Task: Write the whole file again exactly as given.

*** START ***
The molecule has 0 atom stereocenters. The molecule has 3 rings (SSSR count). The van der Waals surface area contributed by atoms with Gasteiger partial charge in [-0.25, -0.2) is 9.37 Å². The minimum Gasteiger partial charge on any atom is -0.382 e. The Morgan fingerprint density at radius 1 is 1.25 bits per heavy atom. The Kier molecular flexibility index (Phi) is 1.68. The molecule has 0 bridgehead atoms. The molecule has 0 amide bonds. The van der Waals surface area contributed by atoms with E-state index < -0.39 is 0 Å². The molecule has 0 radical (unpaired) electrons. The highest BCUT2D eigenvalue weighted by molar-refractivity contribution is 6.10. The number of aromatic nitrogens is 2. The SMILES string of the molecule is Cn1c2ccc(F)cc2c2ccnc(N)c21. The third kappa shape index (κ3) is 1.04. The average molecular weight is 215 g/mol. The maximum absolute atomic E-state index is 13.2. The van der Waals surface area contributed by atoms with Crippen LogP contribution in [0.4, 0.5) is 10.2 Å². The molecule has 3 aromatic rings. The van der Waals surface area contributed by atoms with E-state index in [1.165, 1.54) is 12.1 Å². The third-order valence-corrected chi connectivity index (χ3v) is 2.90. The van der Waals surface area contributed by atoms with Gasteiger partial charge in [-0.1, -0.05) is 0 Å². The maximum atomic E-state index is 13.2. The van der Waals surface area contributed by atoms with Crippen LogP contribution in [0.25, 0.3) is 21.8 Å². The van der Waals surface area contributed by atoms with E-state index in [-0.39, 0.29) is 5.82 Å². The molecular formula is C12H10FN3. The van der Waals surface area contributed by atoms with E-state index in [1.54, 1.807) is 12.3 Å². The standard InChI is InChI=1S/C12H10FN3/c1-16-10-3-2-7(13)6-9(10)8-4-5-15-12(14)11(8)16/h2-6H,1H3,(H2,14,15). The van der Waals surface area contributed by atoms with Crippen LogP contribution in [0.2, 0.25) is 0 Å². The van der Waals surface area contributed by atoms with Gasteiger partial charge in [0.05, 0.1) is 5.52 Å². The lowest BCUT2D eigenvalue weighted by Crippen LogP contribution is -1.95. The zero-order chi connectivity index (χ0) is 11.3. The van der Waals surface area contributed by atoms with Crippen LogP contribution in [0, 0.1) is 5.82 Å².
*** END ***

The molecule has 0 atom stereocenters. The molecule has 3 rings (SSSR count). The van der Waals surface area contributed by atoms with Gasteiger partial charge in [-0.25, -0.2) is 9.37 Å². The minimum Gasteiger partial charge on any atom is -0.382 e. The Morgan fingerprint density at radius 1 is 1.25 bits per heavy atom. The Kier molecular flexibility index (Phi) is 1.68. The molecule has 0 bridgehead atoms. The molecule has 0 amide bonds. The van der Waals surface area contributed by atoms with E-state index < -0.39 is 0 Å². The molecule has 0 radical (unpaired) electrons. The highest BCUT2D eigenvalue weighted by molar-refractivity contribution is 6.10. The number of aromatic nitrogens is 2. The SMILES string of the molecule is Cn1c2ccc(F)cc2c2ccnc(N)c21. The third kappa shape index (κ3) is 1.04. The average molecular weight is 215 g/mol. The maximum absolute atomic E-state index is 13.2. The van der Waals surface area contributed by atoms with Crippen LogP contribution in [0.4, 0.5) is 10.2 Å². The molecule has 3 aromatic rings. The van der Waals surface area contributed by atoms with E-state index in [1.165, 1.54) is 12.1 Å². The third-order valence-corrected chi connectivity index (χ3v) is 2.90. The van der Waals surface area contributed by atoms with Gasteiger partial charge in [-0.1, -0.05) is 0 Å². The maximum atomic E-state index is 13.2. The van der Waals surface area contributed by atoms with Crippen LogP contribution in [0.25, 0.3) is 21.8 Å². The van der Waals surface area contributed by atoms with E-state index in [-0.39, 0.29) is 5.82 Å². The molecular formula is C12H10FN3. The van der Waals surface area contributed by atoms with E-state index in [1.54, 1.807) is 12.3 Å². The standard InChI is InChI=1S/C12H10FN3/c1-16-10-3-2-7(13)6-9(10)8-4-5-15-12(14)11(8)16/h2-6H,1H3,(H2,14,15). The van der Waals surface area contributed by atoms with Crippen LogP contribution in [0.2, 0.25) is 0 Å². The van der Waals surface area contributed by atoms with Gasteiger partial charge in [0.05, 0.1) is 5.52 Å². The lowest BCUT2D eigenvalue weighted by Crippen LogP contribution is -1.95. The zero-order chi connectivity index (χ0) is 11.3. The van der Waals surface area contributed by atoms with Crippen LogP contribution in [0, 0.1) is 5.82 Å².